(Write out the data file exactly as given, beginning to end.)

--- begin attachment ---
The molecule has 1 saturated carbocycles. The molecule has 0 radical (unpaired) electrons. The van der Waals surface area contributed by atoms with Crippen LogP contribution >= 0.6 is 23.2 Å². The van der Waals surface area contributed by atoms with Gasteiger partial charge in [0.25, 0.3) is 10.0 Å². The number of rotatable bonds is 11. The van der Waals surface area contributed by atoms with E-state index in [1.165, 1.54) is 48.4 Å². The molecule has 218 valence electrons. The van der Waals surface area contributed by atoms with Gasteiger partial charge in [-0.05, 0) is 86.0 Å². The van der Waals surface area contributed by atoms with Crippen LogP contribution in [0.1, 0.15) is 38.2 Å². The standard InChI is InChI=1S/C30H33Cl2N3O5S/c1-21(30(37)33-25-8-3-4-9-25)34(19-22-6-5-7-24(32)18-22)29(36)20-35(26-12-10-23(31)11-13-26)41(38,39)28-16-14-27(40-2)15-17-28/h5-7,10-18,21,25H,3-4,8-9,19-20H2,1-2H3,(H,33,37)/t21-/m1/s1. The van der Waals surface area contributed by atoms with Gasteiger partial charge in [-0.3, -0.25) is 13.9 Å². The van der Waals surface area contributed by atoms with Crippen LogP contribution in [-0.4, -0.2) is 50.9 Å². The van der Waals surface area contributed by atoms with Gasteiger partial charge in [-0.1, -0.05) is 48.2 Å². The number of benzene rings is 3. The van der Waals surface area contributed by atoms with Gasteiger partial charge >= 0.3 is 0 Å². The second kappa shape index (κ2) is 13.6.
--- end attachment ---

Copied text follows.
The molecule has 1 saturated carbocycles. The molecule has 0 radical (unpaired) electrons. The van der Waals surface area contributed by atoms with Crippen LogP contribution >= 0.6 is 23.2 Å². The van der Waals surface area contributed by atoms with Gasteiger partial charge in [0.25, 0.3) is 10.0 Å². The number of rotatable bonds is 11. The van der Waals surface area contributed by atoms with E-state index in [1.165, 1.54) is 48.4 Å². The molecule has 218 valence electrons. The van der Waals surface area contributed by atoms with Gasteiger partial charge in [-0.05, 0) is 86.0 Å². The van der Waals surface area contributed by atoms with Crippen LogP contribution in [0.1, 0.15) is 38.2 Å². The standard InChI is InChI=1S/C30H33Cl2N3O5S/c1-21(30(37)33-25-8-3-4-9-25)34(19-22-6-5-7-24(32)18-22)29(36)20-35(26-12-10-23(31)11-13-26)41(38,39)28-16-14-27(40-2)15-17-28/h5-7,10-18,21,25H,3-4,8-9,19-20H2,1-2H3,(H,33,37)/t21-/m1/s1. The van der Waals surface area contributed by atoms with Gasteiger partial charge in [-0.3, -0.25) is 13.9 Å². The van der Waals surface area contributed by atoms with Crippen LogP contribution in [-0.4, -0.2) is 50.9 Å². The van der Waals surface area contributed by atoms with Gasteiger partial charge in [-0.1, -0.05) is 48.2 Å². The number of benzene rings is 3. The van der Waals surface area contributed by atoms with Gasteiger partial charge >= 0.3 is 0 Å². The second kappa shape index (κ2) is 13.6.